My good friends and former employers at Chabad.org have utilized Ariel Sharon ZL’s passing to educate the public about the latter’s relationship with the Lubavitcher Rebbe. I’m grateful to them for that, even though their obituary comes close to suggesting that Sharon was a hidden Chabadnik. He really wasn’t, and I don’t think the good people of the Lubavitch News Service believe it either.
But they did remind me of two events in Sharon’s life that came in close proximity and had to have influenced his life.
Right after the Six Day War, Sharon led a group of South African military officers—the bad kind—on a tour of liberated Jerusalem, and stopped at the Western Wall. Lubavitch had just set up their tefillin booth there, and the chassid operating it, Reb Aharon Rabinowitz ZL, a former Soviet prisoner, wanted very much to get Arik to roll up his sleeve for Judaism, but was too timid to ask. And so a religious Jerusalemite journalist named Noach Zevuluni, who was writing for the Histadrut trade union’s daily Davar, approached the general with the request. Arik—reluctantly, according to Zevuluni ZL—acquiesced.
There are apocryphal versions of this story, a noted one in which David Ben Gurion is also in the group and refuses to put on tefillin. Another version gathers the entire IDF leadership for the sake of the anecdote, and Arik’s proud example inspires all of them to wrap the straps. The version I cited above is directly from Zevuluni’s writing. Bottom line is: shortly after the war ended, Sharon put on tefillin at the Kotel.
Then tragedy struck. In October, 1967, on the eve of Rosh Hashanah, Sharon’s 11-year-old son Gur and his friend, Yaakov Keren, took down an old hunting rifle belonging to Sharon, that hung on display on the wall. They stuffed gunpowder into the gun, and, during play, Yaakov pointed the barrel at Gur’s head and squeezed the trigger. Arik came rushing to the room to find his son lying unconscious on the floor, bleeding from his head. He picked him up in his arms and drove to the nearest hospital, where the doctors declare him dead. (Sharon continued to blame Yaakov Keren of killing his son intentionally, to the point where the Kerens had to leave the neighborhood to avoid the general’s wrath).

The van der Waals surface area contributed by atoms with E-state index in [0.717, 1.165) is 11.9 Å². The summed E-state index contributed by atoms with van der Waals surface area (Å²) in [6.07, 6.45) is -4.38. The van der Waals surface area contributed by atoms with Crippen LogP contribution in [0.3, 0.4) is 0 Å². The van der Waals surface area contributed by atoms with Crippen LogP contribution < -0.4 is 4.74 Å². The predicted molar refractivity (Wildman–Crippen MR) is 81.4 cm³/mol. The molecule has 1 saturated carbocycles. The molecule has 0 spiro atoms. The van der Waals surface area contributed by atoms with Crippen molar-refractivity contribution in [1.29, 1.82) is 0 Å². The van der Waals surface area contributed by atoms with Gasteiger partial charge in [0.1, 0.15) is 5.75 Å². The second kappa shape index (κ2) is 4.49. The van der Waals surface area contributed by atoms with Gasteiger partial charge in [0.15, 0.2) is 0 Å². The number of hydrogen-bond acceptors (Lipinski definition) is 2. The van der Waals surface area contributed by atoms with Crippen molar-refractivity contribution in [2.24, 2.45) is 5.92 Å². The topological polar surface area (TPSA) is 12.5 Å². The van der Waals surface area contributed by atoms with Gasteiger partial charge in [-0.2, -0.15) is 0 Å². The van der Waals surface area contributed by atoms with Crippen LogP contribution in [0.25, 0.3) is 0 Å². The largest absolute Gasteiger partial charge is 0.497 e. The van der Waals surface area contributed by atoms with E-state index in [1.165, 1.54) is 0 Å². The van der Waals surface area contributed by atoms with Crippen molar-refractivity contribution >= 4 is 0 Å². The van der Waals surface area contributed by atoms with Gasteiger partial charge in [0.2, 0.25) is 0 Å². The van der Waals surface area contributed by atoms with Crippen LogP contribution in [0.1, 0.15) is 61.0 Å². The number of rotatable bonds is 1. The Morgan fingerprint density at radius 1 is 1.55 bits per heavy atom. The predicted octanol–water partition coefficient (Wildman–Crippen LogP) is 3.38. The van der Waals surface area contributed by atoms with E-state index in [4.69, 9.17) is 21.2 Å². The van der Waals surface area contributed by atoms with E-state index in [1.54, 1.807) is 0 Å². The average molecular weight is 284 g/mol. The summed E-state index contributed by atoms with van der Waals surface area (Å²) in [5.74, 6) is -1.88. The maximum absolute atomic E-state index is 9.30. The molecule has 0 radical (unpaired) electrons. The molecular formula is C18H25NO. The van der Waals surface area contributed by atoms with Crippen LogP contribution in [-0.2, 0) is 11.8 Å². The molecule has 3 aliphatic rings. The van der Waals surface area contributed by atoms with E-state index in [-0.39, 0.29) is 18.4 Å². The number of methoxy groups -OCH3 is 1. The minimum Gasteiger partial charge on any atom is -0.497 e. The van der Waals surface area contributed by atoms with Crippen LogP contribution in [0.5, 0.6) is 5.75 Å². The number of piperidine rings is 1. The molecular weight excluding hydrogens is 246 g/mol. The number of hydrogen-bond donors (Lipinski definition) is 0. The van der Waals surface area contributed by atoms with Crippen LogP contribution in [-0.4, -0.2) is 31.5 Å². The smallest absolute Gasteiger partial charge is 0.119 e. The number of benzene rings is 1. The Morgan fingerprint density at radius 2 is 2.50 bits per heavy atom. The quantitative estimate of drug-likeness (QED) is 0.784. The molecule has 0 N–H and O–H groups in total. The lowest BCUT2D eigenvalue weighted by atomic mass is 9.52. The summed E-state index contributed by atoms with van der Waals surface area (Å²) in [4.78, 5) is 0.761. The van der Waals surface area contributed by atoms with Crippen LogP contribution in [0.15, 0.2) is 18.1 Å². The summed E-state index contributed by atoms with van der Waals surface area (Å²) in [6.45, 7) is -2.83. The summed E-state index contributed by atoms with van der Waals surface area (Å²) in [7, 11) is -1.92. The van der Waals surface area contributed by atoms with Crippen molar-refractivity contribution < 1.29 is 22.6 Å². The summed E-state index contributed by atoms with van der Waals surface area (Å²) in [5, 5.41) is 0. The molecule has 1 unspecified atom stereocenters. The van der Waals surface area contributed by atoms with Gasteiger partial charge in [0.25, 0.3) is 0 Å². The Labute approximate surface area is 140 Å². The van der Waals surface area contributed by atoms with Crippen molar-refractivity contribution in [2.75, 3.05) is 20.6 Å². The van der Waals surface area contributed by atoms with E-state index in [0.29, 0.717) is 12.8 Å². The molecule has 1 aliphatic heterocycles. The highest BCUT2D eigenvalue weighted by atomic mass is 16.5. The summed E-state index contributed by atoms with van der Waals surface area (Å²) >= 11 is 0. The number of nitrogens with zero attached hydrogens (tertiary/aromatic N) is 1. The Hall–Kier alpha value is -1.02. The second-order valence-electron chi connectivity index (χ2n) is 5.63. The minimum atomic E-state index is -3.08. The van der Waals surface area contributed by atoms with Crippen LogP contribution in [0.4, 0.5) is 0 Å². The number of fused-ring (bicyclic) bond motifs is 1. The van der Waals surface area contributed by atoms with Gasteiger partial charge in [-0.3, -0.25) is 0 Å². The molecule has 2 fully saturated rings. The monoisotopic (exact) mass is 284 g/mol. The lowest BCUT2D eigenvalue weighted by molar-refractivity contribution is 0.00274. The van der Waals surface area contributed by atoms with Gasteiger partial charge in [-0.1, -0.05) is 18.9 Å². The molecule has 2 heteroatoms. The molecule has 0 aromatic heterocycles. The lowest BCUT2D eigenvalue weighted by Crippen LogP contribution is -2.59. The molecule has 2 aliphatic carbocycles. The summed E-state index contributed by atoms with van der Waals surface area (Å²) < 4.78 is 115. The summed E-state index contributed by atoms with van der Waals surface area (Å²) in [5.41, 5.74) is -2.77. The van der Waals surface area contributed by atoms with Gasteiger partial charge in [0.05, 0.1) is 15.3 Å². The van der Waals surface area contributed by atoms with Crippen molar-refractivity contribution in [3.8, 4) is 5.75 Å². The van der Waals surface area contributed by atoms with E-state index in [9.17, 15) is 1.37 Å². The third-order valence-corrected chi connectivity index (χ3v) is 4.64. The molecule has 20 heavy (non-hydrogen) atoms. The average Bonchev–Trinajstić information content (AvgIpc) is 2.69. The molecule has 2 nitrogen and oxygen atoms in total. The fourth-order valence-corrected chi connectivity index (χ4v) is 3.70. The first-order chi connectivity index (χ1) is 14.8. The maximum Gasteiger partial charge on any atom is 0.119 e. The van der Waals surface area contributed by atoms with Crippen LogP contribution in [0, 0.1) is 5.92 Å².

These two events, coming so close to each other, raised the interest of the Lubavitcher Rebbe, who wrote Sharon a touching and beautiful letter of condolences during the Shiva week that followed his son’s death. Chabad.org offers the entire text online, but I will concentrate on what I believe are the late Rebbe’s poignant observations which he saw fit to share with Sharon.
The Rebbe wrote:
I was deeply grieved to read in the newspaper about the tragic loss of your tender young son, may he rest in peace. We cannot fathom the ways of the Creator. During a time of war and peril you were saved—indeed, you were among those who secured the victory for our nation, the Children of Israel, against our enemies, in which “the many were delivered into the hands of the few, etc.”—and yet, during a time of quiet and in your own home, such an immense tragedy occurred!
It’s the two men’s first encounter, entirely initiated by the Rebbe, and yet he, relentless educator that he was, didn’t waste a beat in launching into a lesson that offered condolences, praise for the general’s military victories, and direction. The document in its entirety is brilliant and daring in equal amounts. To me, it’s obvious that the Rebbe had spotted in Sharon a potential for good that must be cultivated. This was nothing new—the Lubavitcher Rebbe was an unstoppable turbine of inspiration and influence, laboring to change the world from his small chambers on Eastern Parkway, Crown Heights. It’s just that when he was love bombing a notable historical figure, he reached greater heights.